London born and raised Katy Hessel, took every opportunity she could to visit a gallery during her school lunchtimes. An art exhibition that had a profound impact on her as a child was Louise’s Bourgeois’s installation ‘I Do, I Undo, I Redo’ in the Turbine Hall at the Tate Modern. She finds a child’s appreciation of art an interesting subject, as it shows how accessible and universal art can be: “Art is for everyone. It’s the most democratic subject in the world in a way. Anyone (who can see) can be part of it, or you can feel it.”
“The Great Women Artists focuses on today’s trail-blazing, talented women artists, as well as female ‘Old Masters’ of the past.”
The 26-year-old art curator and historian is the voice behind The Great Women Artists podcast. Named as one of British Vogue’s best podcasts of the year, The Great Women Artists focuses on today’s trail-blazing women artists, as well as female “Old Masters” of the past. Hessel interviews art historians, art curators, writers, and art lovers about their favourite women artists and also chats to current female artists about their works and careers. It is empowering, engaging, and Hessel’s enthusiasm for art bleeds through the speakers. “I probably get far too into it,” she says. “Not at all,” I reply, “it’s fantastic”.
Hessel graduated five years ago from University College London. She studied art history, a course that she recalls “opened [her] eyes up to this kind of activist side of art history which [she] just loved”. She had many wonderful tutors at UCL, some of whom are featured on the podcast, but she only noticed a lack of women represented in the art world when she left the university and felt she could hardly name any female artists. This realisation was the impetus to starting her Instagram page, @thegreatwomenartists, in 2015, which now has a following of over 150,000 people.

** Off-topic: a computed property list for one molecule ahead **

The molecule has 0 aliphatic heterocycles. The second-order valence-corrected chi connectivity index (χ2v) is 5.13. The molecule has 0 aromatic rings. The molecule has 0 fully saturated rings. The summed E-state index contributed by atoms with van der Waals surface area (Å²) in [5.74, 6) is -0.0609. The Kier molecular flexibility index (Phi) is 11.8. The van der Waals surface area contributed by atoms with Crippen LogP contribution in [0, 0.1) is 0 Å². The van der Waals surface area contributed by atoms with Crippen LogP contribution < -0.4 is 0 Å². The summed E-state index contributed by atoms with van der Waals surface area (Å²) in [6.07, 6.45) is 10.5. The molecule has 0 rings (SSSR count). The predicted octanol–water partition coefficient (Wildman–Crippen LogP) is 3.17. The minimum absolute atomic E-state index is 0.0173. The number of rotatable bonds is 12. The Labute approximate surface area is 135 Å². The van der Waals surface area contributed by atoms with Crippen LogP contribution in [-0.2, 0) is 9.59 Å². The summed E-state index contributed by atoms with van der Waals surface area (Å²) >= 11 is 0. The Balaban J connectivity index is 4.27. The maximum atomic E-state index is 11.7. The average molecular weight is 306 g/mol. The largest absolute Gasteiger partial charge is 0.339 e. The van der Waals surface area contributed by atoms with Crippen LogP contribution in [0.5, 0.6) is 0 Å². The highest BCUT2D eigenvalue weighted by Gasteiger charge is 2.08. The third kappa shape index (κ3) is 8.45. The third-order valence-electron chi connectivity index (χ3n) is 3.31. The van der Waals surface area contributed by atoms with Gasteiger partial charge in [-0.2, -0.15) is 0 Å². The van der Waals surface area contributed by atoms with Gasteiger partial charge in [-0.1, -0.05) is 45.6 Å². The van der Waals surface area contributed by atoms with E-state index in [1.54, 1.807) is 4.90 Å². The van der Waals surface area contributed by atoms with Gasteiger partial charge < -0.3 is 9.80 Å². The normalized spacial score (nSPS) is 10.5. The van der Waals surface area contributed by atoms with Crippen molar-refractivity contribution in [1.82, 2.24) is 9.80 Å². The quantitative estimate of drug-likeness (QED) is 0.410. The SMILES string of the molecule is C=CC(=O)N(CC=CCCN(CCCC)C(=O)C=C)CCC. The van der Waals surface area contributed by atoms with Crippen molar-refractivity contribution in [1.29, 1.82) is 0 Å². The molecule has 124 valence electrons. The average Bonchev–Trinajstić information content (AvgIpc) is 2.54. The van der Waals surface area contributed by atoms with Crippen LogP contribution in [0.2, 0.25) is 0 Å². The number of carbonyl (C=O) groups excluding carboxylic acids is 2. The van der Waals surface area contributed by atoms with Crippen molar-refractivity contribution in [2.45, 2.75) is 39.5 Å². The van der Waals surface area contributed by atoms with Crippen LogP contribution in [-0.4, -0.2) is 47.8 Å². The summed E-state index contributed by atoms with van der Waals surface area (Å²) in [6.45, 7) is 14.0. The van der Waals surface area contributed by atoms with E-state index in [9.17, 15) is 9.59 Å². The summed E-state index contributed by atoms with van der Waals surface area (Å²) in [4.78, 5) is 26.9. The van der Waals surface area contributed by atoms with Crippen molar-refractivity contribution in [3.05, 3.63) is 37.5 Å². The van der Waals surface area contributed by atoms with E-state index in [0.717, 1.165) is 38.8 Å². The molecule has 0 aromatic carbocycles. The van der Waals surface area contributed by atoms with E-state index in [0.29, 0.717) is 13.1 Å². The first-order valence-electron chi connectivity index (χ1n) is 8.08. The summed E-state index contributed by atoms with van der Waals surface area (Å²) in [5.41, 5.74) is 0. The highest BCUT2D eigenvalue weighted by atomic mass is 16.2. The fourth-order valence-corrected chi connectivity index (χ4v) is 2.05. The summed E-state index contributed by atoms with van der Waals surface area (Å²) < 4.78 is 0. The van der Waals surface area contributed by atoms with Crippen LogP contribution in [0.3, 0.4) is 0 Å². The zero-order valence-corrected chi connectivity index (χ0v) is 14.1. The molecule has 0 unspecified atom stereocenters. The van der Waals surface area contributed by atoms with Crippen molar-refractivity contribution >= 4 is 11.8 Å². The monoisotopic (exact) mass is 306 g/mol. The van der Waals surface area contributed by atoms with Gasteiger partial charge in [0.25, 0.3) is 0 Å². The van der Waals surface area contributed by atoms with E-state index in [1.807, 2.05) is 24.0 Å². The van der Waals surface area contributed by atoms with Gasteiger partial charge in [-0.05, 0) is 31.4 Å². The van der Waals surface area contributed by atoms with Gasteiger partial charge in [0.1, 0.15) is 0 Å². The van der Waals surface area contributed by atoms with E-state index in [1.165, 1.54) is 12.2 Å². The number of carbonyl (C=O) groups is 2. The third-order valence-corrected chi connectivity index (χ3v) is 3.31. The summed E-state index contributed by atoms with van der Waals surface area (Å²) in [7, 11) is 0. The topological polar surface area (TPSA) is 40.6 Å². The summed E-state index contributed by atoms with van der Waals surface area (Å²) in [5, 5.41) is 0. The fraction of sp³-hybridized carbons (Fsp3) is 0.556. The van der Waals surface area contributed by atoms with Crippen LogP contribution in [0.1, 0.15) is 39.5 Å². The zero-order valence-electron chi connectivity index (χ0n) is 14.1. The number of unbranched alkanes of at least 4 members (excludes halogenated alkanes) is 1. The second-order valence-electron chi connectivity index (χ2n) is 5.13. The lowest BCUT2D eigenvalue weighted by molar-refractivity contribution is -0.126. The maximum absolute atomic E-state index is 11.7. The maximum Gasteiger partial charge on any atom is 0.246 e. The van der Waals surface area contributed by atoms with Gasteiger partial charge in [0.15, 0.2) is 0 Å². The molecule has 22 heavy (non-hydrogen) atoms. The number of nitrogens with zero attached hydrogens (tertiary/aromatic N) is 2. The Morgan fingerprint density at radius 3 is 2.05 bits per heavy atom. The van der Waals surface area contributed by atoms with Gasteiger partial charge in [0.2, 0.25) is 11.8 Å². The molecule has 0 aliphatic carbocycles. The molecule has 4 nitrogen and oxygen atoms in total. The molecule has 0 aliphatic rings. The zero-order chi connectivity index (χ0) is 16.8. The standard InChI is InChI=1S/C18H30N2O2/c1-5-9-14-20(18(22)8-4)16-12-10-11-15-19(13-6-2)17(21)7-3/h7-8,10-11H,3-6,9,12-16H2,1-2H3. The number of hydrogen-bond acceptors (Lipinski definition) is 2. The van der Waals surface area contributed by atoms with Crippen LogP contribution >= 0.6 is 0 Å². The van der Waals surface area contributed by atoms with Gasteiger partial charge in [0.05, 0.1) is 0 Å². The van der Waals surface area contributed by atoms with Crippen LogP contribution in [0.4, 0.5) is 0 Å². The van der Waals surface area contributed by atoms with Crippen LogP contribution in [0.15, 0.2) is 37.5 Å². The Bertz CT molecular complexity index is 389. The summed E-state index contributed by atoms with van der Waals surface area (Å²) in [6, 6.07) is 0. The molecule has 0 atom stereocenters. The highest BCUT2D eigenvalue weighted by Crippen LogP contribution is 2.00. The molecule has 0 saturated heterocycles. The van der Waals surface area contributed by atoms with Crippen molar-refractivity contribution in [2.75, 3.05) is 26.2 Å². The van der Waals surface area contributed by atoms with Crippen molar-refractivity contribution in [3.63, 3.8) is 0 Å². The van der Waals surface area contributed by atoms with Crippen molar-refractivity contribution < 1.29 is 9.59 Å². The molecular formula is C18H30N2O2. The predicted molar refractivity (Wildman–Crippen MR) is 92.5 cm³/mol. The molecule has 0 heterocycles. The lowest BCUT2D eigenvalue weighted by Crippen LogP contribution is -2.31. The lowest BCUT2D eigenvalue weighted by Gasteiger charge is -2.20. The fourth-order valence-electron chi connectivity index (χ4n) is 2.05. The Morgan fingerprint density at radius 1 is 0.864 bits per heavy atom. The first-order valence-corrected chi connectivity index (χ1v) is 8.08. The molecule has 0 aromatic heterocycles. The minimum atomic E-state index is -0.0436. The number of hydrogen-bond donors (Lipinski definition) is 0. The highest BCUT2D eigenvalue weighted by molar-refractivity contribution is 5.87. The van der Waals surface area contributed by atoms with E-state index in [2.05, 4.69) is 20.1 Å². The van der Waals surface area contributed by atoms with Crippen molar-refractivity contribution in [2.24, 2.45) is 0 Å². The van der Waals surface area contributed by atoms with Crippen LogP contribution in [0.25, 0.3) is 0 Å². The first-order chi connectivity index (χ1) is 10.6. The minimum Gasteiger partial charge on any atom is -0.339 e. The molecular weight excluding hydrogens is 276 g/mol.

“With the podcast, Hessel does the important task of reinserting female pioneer artists into the art history canon and giving female artists of today a platform.”
Last September, Hessel decided to create a podcast of the same name. One year on, she’s had four seasons and 50 guests in. She was inspired to begin the podcast by all of “the amazing conversations with people” she was having — it was “an excuse to talk to some of the most incredible people and ask their opinions, a way to kind of dig deeper”. With the podcast, Hessel does the important tasks of reinserting female pioneer artists into the art history canon and giving female artists of today a platform. Be that as it may, she still manages to make the conversations fun, fascinating, and full of life.
I have never had a formal education in art history, but I do love a visit to the gallery or museum. Even as a very casual art lover, listening to The Great Women Artists podcast makes me want to jump up and run to a gallery to admire some ground-breaking artwork. Hessel’s mission is not only to engage with the talented and the knowledgeable of the art world, but to inspire and introduce those who are not familiar with art history to the colourful and vivacious community’s conversations: “I really hope that it is really accessible to people, and I hope that literally you can listen to it without knowing anything, that even people who have never even stepped inside museums can listen to it and feel like ‘okay, actually, it is for me.’ It’s for everyone.”